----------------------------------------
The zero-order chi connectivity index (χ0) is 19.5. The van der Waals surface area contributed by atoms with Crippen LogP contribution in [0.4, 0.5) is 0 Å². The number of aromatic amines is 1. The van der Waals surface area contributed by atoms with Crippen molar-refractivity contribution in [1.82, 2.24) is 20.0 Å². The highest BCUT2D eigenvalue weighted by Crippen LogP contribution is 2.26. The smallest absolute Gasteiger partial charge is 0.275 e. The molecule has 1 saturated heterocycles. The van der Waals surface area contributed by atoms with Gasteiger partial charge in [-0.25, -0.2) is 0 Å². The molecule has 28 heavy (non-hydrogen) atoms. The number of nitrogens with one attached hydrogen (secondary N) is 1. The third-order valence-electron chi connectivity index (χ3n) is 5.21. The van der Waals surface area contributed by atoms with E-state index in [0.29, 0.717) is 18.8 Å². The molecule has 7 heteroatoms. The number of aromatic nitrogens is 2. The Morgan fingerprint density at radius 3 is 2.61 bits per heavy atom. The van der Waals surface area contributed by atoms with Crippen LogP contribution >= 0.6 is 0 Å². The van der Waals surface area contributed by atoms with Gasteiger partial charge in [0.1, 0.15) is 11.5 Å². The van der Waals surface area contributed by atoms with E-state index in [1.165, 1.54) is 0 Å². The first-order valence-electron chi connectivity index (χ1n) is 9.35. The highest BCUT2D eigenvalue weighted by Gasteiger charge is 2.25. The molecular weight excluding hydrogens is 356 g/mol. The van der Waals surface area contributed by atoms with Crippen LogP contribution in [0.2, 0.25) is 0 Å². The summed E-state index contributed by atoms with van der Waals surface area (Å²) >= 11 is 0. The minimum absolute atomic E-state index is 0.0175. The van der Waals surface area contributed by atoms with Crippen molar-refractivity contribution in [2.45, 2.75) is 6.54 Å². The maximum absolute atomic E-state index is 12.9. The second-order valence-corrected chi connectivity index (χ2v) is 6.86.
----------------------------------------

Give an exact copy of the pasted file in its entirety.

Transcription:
The zero-order chi connectivity index (χ0) is 19.5. The van der Waals surface area contributed by atoms with Crippen LogP contribution in [0.4, 0.5) is 0 Å². The number of aromatic amines is 1. The van der Waals surface area contributed by atoms with Crippen molar-refractivity contribution in [1.82, 2.24) is 20.0 Å². The highest BCUT2D eigenvalue weighted by Crippen LogP contribution is 2.26. The smallest absolute Gasteiger partial charge is 0.275 e. The molecule has 1 saturated heterocycles. The van der Waals surface area contributed by atoms with Gasteiger partial charge in [-0.25, -0.2) is 0 Å². The molecule has 28 heavy (non-hydrogen) atoms. The number of nitrogens with one attached hydrogen (secondary N) is 1. The third-order valence-electron chi connectivity index (χ3n) is 5.21. The van der Waals surface area contributed by atoms with E-state index in [0.29, 0.717) is 18.8 Å². The molecule has 7 heteroatoms. The number of aromatic nitrogens is 2. The Morgan fingerprint density at radius 3 is 2.61 bits per heavy atom. The van der Waals surface area contributed by atoms with Crippen LogP contribution >= 0.6 is 0 Å². The van der Waals surface area contributed by atoms with Gasteiger partial charge in [0.1, 0.15) is 11.5 Å². The van der Waals surface area contributed by atoms with E-state index in [1.165, 1.54) is 0 Å². The first-order valence-electron chi connectivity index (χ1n) is 9.35. The highest BCUT2D eigenvalue weighted by Gasteiger charge is 2.25. The molecular weight excluding hydrogens is 356 g/mol. The van der Waals surface area contributed by atoms with Crippen LogP contribution in [0.2, 0.25) is 0 Å². The summed E-state index contributed by atoms with van der Waals surface area (Å²) >= 11 is 0. The minimum absolute atomic E-state index is 0.0175. The van der Waals surface area contributed by atoms with Crippen molar-refractivity contribution in [2.45, 2.75) is 6.54 Å². The maximum absolute atomic E-state index is 12.9. The second-order valence-corrected chi connectivity index (χ2v) is 6.86.